Searchlights & Signal Flares


Tiny Lights' On-line Writer's Exchange

Where does your creativity come from? (06/15/03)



Featured writer: Susan Bono



Contributors this month:
Betty Winslow
J. Randal Matheny
Marlene Cullen
Susan Bono


Seeds

by Susan Bono

My poet friend Timothy had a dream in which Joseph Campbell came to him with a packet of seeds. The old man shook the little paper envelope gently in Timothy's face. "Plant these," he said

Such advice I never got, or if I dream such encounters with my muse, no memory of them carries me into the morning.

I would like to experience my creativity as a force that takes up residence inside me-a permanent lodger, a constant companion. I want creativity to be my seeing-eye dog. All too often, I am led by my ambition, my anxieties, my sense of duty. These energies cause me to produce writing I consider successful sometimes, but I don't like to think of them as the well from which my creativity flows.

A well of wisdom and vision and strength-many of us picture ourselves drinking such healing water, being filled with inspiration, which is then manifested in some creative project. When I hear that Jane has designed a bathroom with a garden in it, I think, "Ah, she probably has that special water on tap at home!" I don't really imagine that she might feel the same way I do about all this-that we are both more like desert nomads, in search for the refreshment of an oasis.

It might be better to think of myself as a tree, rooted to the earth, drawing up sustenance from the soil and ground water, taking in the regenerating light of the sun. A tree, if it has reached a sufficient size, does not need to travel in search of water. It gets what it needs wherever it is growing. In the dry times, it can wait. I don't know if a tree dreams, or, if it does, what it remembers. But it builds its canopy of limbs and leaves out of whatever's available, everything it finds there.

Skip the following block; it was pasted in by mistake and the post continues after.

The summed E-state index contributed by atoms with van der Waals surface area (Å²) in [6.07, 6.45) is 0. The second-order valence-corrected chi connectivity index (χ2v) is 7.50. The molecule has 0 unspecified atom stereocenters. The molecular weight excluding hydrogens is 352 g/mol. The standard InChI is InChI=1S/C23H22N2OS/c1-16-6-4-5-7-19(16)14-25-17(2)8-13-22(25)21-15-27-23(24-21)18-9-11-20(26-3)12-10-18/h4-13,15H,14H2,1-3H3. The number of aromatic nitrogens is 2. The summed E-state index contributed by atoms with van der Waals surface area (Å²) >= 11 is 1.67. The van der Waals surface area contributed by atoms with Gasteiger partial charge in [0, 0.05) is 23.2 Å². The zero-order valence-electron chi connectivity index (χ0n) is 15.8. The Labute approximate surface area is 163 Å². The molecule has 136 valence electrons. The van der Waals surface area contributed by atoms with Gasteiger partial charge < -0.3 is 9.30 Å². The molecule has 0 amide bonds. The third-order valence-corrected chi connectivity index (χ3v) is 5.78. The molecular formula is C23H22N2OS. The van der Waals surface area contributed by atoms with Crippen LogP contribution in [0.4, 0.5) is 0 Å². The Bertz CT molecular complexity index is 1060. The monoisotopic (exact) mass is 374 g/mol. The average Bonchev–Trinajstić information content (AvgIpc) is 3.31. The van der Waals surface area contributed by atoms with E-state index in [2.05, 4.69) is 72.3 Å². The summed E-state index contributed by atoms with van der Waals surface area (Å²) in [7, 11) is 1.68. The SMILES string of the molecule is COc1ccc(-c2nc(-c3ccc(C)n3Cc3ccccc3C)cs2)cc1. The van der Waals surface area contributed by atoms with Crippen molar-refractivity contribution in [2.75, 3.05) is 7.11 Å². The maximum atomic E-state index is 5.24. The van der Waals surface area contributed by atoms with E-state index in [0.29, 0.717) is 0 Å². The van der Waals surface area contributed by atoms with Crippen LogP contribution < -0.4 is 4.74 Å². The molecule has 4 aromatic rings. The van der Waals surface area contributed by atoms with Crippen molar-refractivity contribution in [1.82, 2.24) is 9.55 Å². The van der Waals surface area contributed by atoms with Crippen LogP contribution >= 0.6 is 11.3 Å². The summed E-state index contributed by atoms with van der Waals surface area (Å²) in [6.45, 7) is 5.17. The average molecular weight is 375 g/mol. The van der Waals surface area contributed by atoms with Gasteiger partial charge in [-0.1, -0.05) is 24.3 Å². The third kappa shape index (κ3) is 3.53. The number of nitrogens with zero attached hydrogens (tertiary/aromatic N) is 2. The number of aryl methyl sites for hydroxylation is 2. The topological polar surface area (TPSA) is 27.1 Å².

Susan Bono is trying to keep her garden watered in Petaluma, CA.

Betty Winslow



My creativity (and any talent I may have) comes from the Great Creator of the Universe Himself and I am inspired to creative heights when I look around at the things He Himself has created.

Snowflakes, scraps of frozen lace floating down from heaven, no two the same.

Flowers of every shape, size, and description, brilliantly hued or quietly tinted, some with lovely smells, some that eat insects, some that poison, some that heal, all marvels of construction.

Rocks of every color, hardness, and structure, from the hard crystalline beauty of diamonds to the soft greasy feel of soapstone to the lovely shades of blue and green found in turquoise. He could have made all rocks the same, but even granite comes in colors!

Shells, whose intricate whorls and smooth pearly interiors, tinted pink and yellow and purple, house mollusks who cannot even see the loveliness that surrounds them.

Animals, from the tawny majesty of lions to the sleek smoothness of dolphins to the goofy assembly that is the duck-billed platypus.

To find my creativity, all I need to do is consider the creativity of the One who made me. Then, I cannot help but draw (with words) the wonders I see and hear and smell in the world of His creation that surrounds me.

Betty Winslow, Bowling Green, Ohio, lover of both the Creator and His creation

J. Randal Matheny



ohn's poetry style differs from mine, but I often find a good thought, a point of contact. After reading one of his works published to his list, I wrote him a short note. "I hear ya, brother, I hear ya."

Shortly, John replied, "Don't know what I would have done without your work of late -- thanks."

Enigmatic, but suggestive.

I chewed on that phrase most of the day. It stirred something deep within me.

It bespoke trials, discouragement, a tiny light of hope seen in something I had written -- assuming I wasn't reading into his reply. I wondered, what in my work did he find that braced him?